developed in an earlier article, ‘Regulatory Conversations’ (2002) 29(1) Jnl of Law and Society 263.
Why have the tax offices been engaging in these strategies? Why not simply
raise the fines, increase the number of inspectors? According to economic
analyses, those two measures should be sufficient to ensure that people comply.
But a generation of research in to the motivations of compliance has shown that
people comply with the law not, or at least not just, as a result of a calculation of
relative costs and benefits of compliance or non-compliance, but because of a far
more complex set of motivations. Moreover, more recent work has emphasized
the role of personal interactions between those responsible for enforcing the law
and those who are subject to it in the shaping of those motivations.
Those inter-personal communications about the regulatory regime, or as I term
them, ‘regulatory conversations’, are critical for its functioning in a number of
ways. They are a way of overcoming the limits of rules, of dealing with the
inherent indeterminacy of language, and of forging common understandings as to
the meaning and application of rules. More relevant for this discussion, they are
also the sites in which identities are constructed and attitudes shaped (albeit not
necessarily forged) by regulator and regulatee towards one another and in the
latter’s case, towards the regulatory regime as a whole.
This paper explores this process of construction of identity, and indeed
legitimacy, through regulatory conversations. After explaining what is meant by
‘regulatory conversations’, the paper will look in turn at the how regulators’
construct the identities of regulatees; how regulatees characterize regulators;
and how each attempts to construct their own identity vis a vis the other, arguing
that in each case participants are trying to affect how the other responds to them.
For the regulator, the response that is sought from the regulatee is enhanced
compliance; for the regulatee, the response sought is a minimization of negative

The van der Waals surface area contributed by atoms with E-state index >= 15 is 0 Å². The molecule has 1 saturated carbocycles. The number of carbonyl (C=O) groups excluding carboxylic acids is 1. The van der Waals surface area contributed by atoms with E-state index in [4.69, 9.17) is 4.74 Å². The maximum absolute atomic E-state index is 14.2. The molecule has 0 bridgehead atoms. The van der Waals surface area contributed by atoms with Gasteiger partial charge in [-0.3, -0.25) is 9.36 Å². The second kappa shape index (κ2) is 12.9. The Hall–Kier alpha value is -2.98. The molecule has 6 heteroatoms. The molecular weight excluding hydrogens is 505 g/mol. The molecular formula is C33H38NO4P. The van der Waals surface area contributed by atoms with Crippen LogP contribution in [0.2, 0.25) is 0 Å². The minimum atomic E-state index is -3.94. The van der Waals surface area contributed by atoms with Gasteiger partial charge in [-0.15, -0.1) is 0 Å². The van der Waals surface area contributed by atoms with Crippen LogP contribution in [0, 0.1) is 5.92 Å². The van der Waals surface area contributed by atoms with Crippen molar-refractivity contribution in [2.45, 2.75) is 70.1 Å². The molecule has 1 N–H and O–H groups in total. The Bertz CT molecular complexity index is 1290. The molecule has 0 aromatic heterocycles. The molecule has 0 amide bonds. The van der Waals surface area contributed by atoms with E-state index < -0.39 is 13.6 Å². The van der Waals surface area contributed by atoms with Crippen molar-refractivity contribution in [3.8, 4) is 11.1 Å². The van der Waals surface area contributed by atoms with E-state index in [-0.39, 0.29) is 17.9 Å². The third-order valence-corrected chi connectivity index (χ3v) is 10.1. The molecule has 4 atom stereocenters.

interactions with the regulator. Drawing on insights of discourse theory, I will
argue that these identities matter as they form the basis of how both regulator
and regulatee behave. Regulatory conversations are not the only element
determining this behaviour, but they are significant for understanding the
dynamics of the relationship between regulator and regulatee in the regulatory
Regulatory conversations
The conception of regulation adopted here is that of a process involving the
sustained and focused attempt to alter the behaviour of others according to
identified purposes with the intention of producing a broadly identified outcome or
outcomes which may involve mechanisms of standard-setting, informationgathering and behaviour-modification. Regulation is thus not seen as an activity
performed only by state actors, or as necessarily involving legal mechanisms, but
the definition is not as wide as some sociologists might adopt. In this view,
‘culture’ or the ‘market’ do not regulate, though their influence may be significant
in affecting the regulatory process.2 Regulation is thus understood here to be the
intentional, goal-directed, problem-solving attempts at ordering undertaken by
both state and non-state actors.
No particular institutional or organisational
arrangement is assumed in the definition, neither are particular techniques, nor is
success;there may also be unintended and unforeseen consequences.
Regulators may operate at a transnational, supranational, national or subnational level, and be governments, associations, or firms. The regulated may
include governments, associations, firms, and / or individuals.
The others